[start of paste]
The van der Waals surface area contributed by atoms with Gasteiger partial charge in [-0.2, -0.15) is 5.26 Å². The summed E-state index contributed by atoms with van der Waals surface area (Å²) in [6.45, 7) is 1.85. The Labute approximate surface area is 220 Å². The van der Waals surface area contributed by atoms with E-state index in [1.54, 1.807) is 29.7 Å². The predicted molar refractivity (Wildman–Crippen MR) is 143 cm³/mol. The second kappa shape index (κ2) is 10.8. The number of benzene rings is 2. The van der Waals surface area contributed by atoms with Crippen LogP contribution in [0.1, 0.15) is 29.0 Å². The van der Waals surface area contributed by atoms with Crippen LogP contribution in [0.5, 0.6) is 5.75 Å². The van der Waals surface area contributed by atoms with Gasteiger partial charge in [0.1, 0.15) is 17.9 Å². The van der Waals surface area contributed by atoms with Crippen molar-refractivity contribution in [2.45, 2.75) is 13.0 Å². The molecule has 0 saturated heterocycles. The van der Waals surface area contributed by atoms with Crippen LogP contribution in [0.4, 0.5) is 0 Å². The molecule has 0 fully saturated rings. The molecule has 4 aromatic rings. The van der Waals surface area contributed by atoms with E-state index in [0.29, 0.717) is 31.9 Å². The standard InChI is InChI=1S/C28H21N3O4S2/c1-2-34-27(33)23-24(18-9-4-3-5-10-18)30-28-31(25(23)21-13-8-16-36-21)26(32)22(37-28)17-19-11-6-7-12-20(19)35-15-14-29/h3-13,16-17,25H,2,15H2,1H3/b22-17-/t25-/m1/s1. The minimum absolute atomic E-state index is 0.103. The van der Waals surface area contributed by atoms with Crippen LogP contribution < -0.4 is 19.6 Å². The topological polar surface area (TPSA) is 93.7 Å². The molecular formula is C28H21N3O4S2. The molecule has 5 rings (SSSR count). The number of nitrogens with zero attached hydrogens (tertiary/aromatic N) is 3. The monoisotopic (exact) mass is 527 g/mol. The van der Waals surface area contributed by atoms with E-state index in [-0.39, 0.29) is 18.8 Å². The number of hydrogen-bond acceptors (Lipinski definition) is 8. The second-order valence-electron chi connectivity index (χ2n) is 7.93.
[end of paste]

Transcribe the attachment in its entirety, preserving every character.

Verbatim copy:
The van der Waals surface area contributed by atoms with Gasteiger partial charge in [-0.2, -0.15) is 5.26 Å². The summed E-state index contributed by atoms with van der Waals surface area (Å²) in [6.45, 7) is 1.85. The Labute approximate surface area is 220 Å². The van der Waals surface area contributed by atoms with E-state index in [1.54, 1.807) is 29.7 Å². The predicted molar refractivity (Wildman–Crippen MR) is 143 cm³/mol. The second kappa shape index (κ2) is 10.8. The number of benzene rings is 2. The van der Waals surface area contributed by atoms with Crippen LogP contribution in [0.1, 0.15) is 29.0 Å². The van der Waals surface area contributed by atoms with Crippen LogP contribution in [0.5, 0.6) is 5.75 Å². The van der Waals surface area contributed by atoms with Gasteiger partial charge in [0.1, 0.15) is 17.9 Å². The van der Waals surface area contributed by atoms with Crippen molar-refractivity contribution in [2.45, 2.75) is 13.0 Å². The molecule has 0 saturated heterocycles. The van der Waals surface area contributed by atoms with Crippen LogP contribution in [0.4, 0.5) is 0 Å². The molecule has 0 fully saturated rings. The molecule has 4 aromatic rings. The van der Waals surface area contributed by atoms with E-state index in [0.29, 0.717) is 31.9 Å². The standard InChI is InChI=1S/C28H21N3O4S2/c1-2-34-27(33)23-24(18-9-4-3-5-10-18)30-28-31(25(23)21-13-8-16-36-21)26(32)22(37-28)17-19-11-6-7-12-20(19)35-15-14-29/h3-13,16-17,25H,2,15H2,1H3/b22-17-/t25-/m1/s1. The minimum absolute atomic E-state index is 0.103. The van der Waals surface area contributed by atoms with Crippen LogP contribution < -0.4 is 19.6 Å². The topological polar surface area (TPSA) is 93.7 Å². The molecular formula is C28H21N3O4S2. The molecule has 5 rings (SSSR count). The number of nitrogens with zero attached hydrogens (tertiary/aromatic N) is 3. The monoisotopic (exact) mass is 527 g/mol. The van der Waals surface area contributed by atoms with E-state index in [-0.39, 0.29) is 18.8 Å². The number of hydrogen-bond acceptors (Lipinski definition) is 8. The second-order valence-electron chi connectivity index (χ2n) is 7.93.